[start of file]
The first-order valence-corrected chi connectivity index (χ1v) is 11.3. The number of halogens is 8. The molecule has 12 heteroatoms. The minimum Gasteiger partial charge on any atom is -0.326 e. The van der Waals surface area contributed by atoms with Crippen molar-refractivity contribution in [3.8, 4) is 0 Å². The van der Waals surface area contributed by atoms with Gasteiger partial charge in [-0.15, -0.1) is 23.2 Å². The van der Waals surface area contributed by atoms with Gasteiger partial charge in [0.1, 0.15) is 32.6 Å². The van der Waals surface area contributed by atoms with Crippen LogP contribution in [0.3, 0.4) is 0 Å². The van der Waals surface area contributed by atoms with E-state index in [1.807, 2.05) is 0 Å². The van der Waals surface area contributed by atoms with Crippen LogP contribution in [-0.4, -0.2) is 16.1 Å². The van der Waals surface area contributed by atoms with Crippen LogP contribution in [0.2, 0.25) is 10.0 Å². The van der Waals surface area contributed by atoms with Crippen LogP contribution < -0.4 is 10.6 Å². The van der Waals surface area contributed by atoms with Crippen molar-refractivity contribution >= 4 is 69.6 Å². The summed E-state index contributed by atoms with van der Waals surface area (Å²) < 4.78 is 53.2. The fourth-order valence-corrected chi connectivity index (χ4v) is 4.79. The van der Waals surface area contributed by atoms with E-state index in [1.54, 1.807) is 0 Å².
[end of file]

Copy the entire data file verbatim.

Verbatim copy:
The first-order valence-corrected chi connectivity index (χ1v) is 11.3. The number of halogens is 8. The molecule has 12 heteroatoms. The minimum Gasteiger partial charge on any atom is -0.326 e. The van der Waals surface area contributed by atoms with Crippen molar-refractivity contribution in [3.8, 4) is 0 Å². The van der Waals surface area contributed by atoms with Gasteiger partial charge in [-0.15, -0.1) is 23.2 Å². The van der Waals surface area contributed by atoms with Gasteiger partial charge in [0.1, 0.15) is 32.6 Å². The van der Waals surface area contributed by atoms with Crippen LogP contribution in [0.3, 0.4) is 0 Å². The van der Waals surface area contributed by atoms with E-state index in [1.807, 2.05) is 0 Å². The van der Waals surface area contributed by atoms with Crippen LogP contribution in [-0.4, -0.2) is 16.1 Å². The van der Waals surface area contributed by atoms with Crippen LogP contribution in [0.2, 0.25) is 10.0 Å². The van der Waals surface area contributed by atoms with Crippen LogP contribution < -0.4 is 10.6 Å². The van der Waals surface area contributed by atoms with Crippen molar-refractivity contribution >= 4 is 69.6 Å². The summed E-state index contributed by atoms with van der Waals surface area (Å²) < 4.78 is 53.2. The fourth-order valence-corrected chi connectivity index (χ4v) is 4.79. The van der Waals surface area contributed by atoms with E-state index in [1.54, 1.807) is 0 Å².